WASHINGTON — The Supreme Court has waited 15 months to take a swing at what may be the premier case of its lackluster term — but at the last moment, the church-state dispute over a Lutheran church's playground may be slip-sliding away.
On the surface, the case is about just that: the unforgiving, pea gravel surface of the playground at Trinity Lutheran Child Learning Center in Columbia, Mo. Children have been scraping their knees and elbows there for years, and the church wants to replace it.
Therein lies the rub. Its application for a state grant to install a rubber surface made from recycled tires was turned down in 2012 because the state constitution — similar to those in more than 30 states — prohibits giving public funds to religious institutions.
"We were surprised we were singled out and rejected because we are religious," Annette Kiehne, the center's director, says. "I thought it was very sad that our kids were going to be denied a safer playground simply because their preschool is owned by a church."
So the church sued, and while it has lost at every turn, the trend has been turning in its favor. A federal district judge ruled for the state. An appellate court panel issued a split, 2-1 verdict. The full appeals court locked up, 5-5. The Supreme Court agreed to hear the case. One of the justices who likely did so, Antonin Scalia, died, but his seat was held open 14 months -— and the case put on hold that long — until fellow conservative Neil Gorsuch was confirmed this month.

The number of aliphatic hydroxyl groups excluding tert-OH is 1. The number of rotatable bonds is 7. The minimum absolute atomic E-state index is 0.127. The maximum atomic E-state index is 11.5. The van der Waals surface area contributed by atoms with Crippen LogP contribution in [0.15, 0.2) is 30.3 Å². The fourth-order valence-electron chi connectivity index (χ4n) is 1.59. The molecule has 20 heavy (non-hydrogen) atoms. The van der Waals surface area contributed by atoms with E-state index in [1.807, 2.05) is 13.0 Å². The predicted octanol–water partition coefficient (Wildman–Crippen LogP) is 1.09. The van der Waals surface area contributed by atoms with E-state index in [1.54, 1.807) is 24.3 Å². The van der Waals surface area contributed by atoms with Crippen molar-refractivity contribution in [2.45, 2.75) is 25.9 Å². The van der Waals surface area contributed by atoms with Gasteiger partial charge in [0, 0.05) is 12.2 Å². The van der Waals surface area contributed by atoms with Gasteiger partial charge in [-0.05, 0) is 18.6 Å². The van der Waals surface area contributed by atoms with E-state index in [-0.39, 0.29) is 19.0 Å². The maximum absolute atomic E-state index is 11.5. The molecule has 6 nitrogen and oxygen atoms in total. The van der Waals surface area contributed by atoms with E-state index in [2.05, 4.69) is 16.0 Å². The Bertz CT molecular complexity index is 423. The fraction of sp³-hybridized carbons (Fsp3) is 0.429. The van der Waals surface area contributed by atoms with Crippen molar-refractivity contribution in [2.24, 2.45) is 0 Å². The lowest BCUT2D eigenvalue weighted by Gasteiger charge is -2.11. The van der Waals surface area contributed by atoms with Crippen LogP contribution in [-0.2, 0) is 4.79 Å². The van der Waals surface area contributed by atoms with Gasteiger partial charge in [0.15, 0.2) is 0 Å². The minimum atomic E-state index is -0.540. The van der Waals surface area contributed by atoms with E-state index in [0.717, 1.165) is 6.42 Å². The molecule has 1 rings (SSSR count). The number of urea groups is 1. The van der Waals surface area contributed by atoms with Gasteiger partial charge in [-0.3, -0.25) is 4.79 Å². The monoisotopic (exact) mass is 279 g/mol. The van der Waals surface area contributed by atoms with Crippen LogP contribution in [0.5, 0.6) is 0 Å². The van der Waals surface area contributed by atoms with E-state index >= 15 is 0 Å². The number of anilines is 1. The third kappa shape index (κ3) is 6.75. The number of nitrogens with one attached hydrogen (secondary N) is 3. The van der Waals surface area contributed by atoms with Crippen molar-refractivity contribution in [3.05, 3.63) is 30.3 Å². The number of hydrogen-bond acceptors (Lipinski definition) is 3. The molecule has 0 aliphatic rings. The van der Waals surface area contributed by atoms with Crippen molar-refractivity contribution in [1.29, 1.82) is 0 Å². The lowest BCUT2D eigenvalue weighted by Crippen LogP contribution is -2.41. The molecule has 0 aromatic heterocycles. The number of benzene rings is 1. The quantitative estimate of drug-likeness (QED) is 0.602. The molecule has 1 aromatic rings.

The last favorable turn of events, however, may put the entire case on hold. The state's new Republican governor, Eric Greitens, last week reversed the state policy and said churches will be eligible for such grants in the future. While Trinity's denial still stands, the governor's action could lead the justices to declare the case moot.
That would make it the second major case to be jettisoned this term. Last month, the high court sent a transgender student's challenge to a Virginia school district's bathroom policy back to federal appeals court after the Trump administration withdrew guidance issued under President Barack Obama that had instructed schools to let students use restrooms corresponding to their gender identity.
Perhaps sensing victory, the conservative Alliance Defending Freedom, which is representing the church, urged the court to hear and rule on its case. It reasoned that the new policy does not affect its five-year-old denial, can be changed by a future administration, and still leaves intact a state Supreme Court ruling that the state's constitution forbids approving the church's application.
"A change in administration could readily lead to a resumption of the state’s former policy of excluding churches from the scrap tire program, or the governor could simply change his mind due to political pressure," senior counsel David Cortman told the court in a letter Tuesday.
The state attorney general's office agreed, urging the court in a separate letter to hear and decide the case -- in part because the governor's new policy is likely to face a court challenge from Missouri taxpayers who do not want their money funding religious institutions. It authorized the former solicitor general, who served in a Democratic administration, to defend the now-defunct policy.